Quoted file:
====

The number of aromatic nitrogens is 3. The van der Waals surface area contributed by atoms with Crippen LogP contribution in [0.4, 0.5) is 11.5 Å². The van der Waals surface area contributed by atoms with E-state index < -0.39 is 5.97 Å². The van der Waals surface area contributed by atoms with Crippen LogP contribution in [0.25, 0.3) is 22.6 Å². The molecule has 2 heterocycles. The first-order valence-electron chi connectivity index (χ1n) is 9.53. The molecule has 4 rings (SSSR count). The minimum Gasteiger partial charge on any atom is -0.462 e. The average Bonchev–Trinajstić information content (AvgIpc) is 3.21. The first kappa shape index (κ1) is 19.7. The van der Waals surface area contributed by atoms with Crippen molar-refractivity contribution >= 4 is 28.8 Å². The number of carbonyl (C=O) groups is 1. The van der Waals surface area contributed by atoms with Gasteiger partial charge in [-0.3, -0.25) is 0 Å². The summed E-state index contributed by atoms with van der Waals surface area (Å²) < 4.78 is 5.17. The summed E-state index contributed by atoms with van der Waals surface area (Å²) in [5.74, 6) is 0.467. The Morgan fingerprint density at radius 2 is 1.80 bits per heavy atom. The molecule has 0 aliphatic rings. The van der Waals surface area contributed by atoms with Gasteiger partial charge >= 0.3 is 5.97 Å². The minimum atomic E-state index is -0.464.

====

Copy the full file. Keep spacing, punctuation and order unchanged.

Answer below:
The number of aromatic nitrogens is 3. The van der Waals surface area contributed by atoms with Crippen LogP contribution in [0.4, 0.5) is 11.5 Å². The van der Waals surface area contributed by atoms with E-state index < -0.39 is 5.97 Å². The van der Waals surface area contributed by atoms with Crippen LogP contribution in [0.25, 0.3) is 22.6 Å². The molecule has 2 heterocycles. The first-order valence-electron chi connectivity index (χ1n) is 9.53. The molecule has 4 rings (SSSR count). The minimum Gasteiger partial charge on any atom is -0.462 e. The average Bonchev–Trinajstić information content (AvgIpc) is 3.21. The first kappa shape index (κ1) is 19.7. The van der Waals surface area contributed by atoms with Crippen molar-refractivity contribution >= 4 is 28.8 Å². The number of carbonyl (C=O) groups is 1. The van der Waals surface area contributed by atoms with Gasteiger partial charge in [-0.3, -0.25) is 0 Å². The summed E-state index contributed by atoms with van der Waals surface area (Å²) < 4.78 is 5.17. The summed E-state index contributed by atoms with van der Waals surface area (Å²) in [5.74, 6) is 0.467. The Morgan fingerprint density at radius 2 is 1.80 bits per heavy atom. The molecule has 0 aliphatic rings. The van der Waals surface area contributed by atoms with Gasteiger partial charge >= 0.3 is 5.97 Å². The minimum atomic E-state index is -0.464.